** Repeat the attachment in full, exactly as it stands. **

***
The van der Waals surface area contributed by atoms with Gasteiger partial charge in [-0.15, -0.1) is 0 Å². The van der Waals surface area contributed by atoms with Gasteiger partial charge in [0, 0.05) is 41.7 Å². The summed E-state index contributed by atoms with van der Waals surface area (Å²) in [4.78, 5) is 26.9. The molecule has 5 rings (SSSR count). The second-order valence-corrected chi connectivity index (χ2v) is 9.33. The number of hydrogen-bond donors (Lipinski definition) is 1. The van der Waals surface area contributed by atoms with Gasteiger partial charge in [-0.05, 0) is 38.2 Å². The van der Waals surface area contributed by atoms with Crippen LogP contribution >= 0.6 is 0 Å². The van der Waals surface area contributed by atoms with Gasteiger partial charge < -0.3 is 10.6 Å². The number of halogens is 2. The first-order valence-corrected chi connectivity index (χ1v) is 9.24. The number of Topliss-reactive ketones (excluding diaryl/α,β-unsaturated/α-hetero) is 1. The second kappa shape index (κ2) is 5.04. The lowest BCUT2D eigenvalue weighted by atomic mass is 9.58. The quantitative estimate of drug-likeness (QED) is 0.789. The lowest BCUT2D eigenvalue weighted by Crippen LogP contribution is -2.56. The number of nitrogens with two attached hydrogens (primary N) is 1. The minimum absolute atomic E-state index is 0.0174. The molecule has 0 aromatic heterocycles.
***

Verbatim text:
The van der Waals surface area contributed by atoms with Gasteiger partial charge in [-0.15, -0.1) is 0 Å². The van der Waals surface area contributed by atoms with Gasteiger partial charge in [0, 0.05) is 41.7 Å². The summed E-state index contributed by atoms with van der Waals surface area (Å²) in [4.78, 5) is 26.9. The molecule has 5 rings (SSSR count). The second-order valence-corrected chi connectivity index (χ2v) is 9.33. The number of hydrogen-bond donors (Lipinski definition) is 1. The van der Waals surface area contributed by atoms with Gasteiger partial charge in [-0.05, 0) is 38.2 Å². The van der Waals surface area contributed by atoms with Crippen LogP contribution >= 0.6 is 0 Å². The van der Waals surface area contributed by atoms with Gasteiger partial charge < -0.3 is 10.6 Å². The number of halogens is 2. The first-order valence-corrected chi connectivity index (χ1v) is 9.24. The number of Topliss-reactive ketones (excluding diaryl/α,β-unsaturated/α-hetero) is 1. The second kappa shape index (κ2) is 5.04. The lowest BCUT2D eigenvalue weighted by atomic mass is 9.58. The quantitative estimate of drug-likeness (QED) is 0.789. The lowest BCUT2D eigenvalue weighted by Crippen LogP contribution is -2.56. The number of nitrogens with two attached hydrogens (primary N) is 1. The minimum absolute atomic E-state index is 0.0174. The molecule has 0 aromatic heterocycles.